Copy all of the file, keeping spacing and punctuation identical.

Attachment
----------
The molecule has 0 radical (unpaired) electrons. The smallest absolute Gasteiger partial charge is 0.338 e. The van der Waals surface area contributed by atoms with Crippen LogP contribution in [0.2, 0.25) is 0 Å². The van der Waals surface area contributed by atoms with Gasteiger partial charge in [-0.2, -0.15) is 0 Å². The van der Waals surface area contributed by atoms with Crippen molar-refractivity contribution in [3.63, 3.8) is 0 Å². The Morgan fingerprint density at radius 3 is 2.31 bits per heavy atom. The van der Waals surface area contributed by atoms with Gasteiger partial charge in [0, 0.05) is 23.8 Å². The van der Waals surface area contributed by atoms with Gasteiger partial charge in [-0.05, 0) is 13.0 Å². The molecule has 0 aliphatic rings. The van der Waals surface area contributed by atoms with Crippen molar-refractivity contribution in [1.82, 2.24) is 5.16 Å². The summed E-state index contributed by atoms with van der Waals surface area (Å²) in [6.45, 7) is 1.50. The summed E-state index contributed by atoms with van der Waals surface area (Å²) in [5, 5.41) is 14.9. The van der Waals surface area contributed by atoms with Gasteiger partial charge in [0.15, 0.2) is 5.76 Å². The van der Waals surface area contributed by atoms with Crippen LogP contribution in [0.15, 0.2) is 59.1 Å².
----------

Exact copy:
The molecule has 0 radical (unpaired) electrons. The smallest absolute Gasteiger partial charge is 0.338 e. The van der Waals surface area contributed by atoms with Crippen LogP contribution in [0.2, 0.25) is 0 Å². The van der Waals surface area contributed by atoms with Gasteiger partial charge in [-0.2, -0.15) is 0 Å². The van der Waals surface area contributed by atoms with Crippen molar-refractivity contribution in [3.63, 3.8) is 0 Å². The Morgan fingerprint density at radius 3 is 2.31 bits per heavy atom. The van der Waals surface area contributed by atoms with Gasteiger partial charge in [0, 0.05) is 23.8 Å². The van der Waals surface area contributed by atoms with Gasteiger partial charge in [-0.05, 0) is 13.0 Å². The molecule has 0 aliphatic rings. The van der Waals surface area contributed by atoms with Crippen molar-refractivity contribution in [1.82, 2.24) is 5.16 Å². The summed E-state index contributed by atoms with van der Waals surface area (Å²) in [6.45, 7) is 1.50. The summed E-state index contributed by atoms with van der Waals surface area (Å²) in [5, 5.41) is 14.9. The van der Waals surface area contributed by atoms with Gasteiger partial charge in [0.15, 0.2) is 5.76 Å². The van der Waals surface area contributed by atoms with Crippen LogP contribution in [0.15, 0.2) is 59.1 Å².